Glial Communication via Gap Junction in Neuroinflammation
Gap junction is the major intercellular channel that facilitates direct signaling between cytoplasmic compartments of adjacent cells by transferring various small molecules (~1,000 Da) and ions. Gap junction consists of a pair of hemichannels, each of which is a hexameric cluster of protein subunits named connexin. Recent studies have revealed that uncoupled “free” hemichannels also facilitate two-way transfer of molecules between the cytosol and extracellular space. In the central nervous system (CNS), gap junctions and hemichannels form the neuron–glia network and contribute to the maintenance of homeostasis by propagating signals and buffering against toxins. Other evidence suggests that gap junctions and hemichannels—especially in glial cells—are also involved in the initiation and amplification of neuroinflammation in various neurological disorders. The purpose of this review is to summarize recent insights into the roles of gap junctions and hemichannels in the physiologic and pathologic conditions of the CNS.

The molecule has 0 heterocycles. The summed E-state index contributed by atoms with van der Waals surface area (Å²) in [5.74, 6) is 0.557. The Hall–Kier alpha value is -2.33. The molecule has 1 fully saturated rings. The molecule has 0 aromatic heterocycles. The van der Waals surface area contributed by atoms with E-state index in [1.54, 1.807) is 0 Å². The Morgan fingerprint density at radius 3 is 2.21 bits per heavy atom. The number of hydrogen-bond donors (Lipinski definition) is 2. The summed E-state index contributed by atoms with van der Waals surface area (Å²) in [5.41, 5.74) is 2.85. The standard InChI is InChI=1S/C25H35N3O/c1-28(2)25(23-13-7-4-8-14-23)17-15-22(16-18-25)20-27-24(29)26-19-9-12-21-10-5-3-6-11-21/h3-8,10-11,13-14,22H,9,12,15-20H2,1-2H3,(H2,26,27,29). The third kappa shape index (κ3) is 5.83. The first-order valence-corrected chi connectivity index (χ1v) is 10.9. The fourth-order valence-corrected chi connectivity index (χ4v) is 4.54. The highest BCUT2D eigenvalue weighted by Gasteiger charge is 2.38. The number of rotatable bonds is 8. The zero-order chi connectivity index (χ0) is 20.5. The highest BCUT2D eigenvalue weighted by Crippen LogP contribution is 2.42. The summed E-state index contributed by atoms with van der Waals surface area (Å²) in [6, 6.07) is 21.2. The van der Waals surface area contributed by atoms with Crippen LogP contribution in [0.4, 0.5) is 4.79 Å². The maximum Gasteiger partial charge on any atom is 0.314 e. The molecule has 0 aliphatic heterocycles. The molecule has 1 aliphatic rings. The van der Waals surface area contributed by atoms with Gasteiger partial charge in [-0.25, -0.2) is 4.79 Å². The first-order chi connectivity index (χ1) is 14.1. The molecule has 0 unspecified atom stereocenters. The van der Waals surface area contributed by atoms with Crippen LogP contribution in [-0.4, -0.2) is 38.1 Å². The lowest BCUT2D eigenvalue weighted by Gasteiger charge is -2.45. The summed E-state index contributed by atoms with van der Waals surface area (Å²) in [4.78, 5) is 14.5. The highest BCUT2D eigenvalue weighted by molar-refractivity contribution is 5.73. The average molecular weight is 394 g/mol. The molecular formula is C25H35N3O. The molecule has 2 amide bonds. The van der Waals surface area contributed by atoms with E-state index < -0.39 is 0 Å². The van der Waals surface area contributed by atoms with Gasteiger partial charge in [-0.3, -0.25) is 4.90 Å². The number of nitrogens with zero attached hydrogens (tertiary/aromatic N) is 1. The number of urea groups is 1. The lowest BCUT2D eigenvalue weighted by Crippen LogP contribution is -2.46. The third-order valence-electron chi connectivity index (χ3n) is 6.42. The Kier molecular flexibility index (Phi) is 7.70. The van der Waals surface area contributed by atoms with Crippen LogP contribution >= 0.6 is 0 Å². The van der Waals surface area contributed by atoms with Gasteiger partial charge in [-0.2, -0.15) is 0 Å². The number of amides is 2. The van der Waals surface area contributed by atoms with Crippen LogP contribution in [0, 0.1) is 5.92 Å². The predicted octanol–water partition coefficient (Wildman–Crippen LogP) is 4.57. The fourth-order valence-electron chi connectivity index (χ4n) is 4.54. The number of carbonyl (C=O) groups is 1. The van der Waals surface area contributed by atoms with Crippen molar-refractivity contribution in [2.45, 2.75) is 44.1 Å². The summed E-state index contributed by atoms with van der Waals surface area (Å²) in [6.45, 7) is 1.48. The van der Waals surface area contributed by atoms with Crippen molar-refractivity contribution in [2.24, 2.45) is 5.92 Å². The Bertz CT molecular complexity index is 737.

KeywordsAmyotrophic Lateral Sclerosis Experimental Autoimmune Encephalomyelitis Glycyrrhetinic Acid Connexin Gene Connexin Channel
This work was supported by the Program for Promotion of Fundamental Studies in Health Sciences of the National Institute of Biomedical Innovation (NIBIO); grants from the Ministry of Health, Labour and Welfare of Japan; a grant-in-aid for Scientific Research on Innovative Areas; and a grant-in-aid for the Global Center of Excellence Program from the Ministry of Education, Culture, Sports, Science and Technology of Japan.
Conflicts of interest The author has no conflicts of interest to declare.
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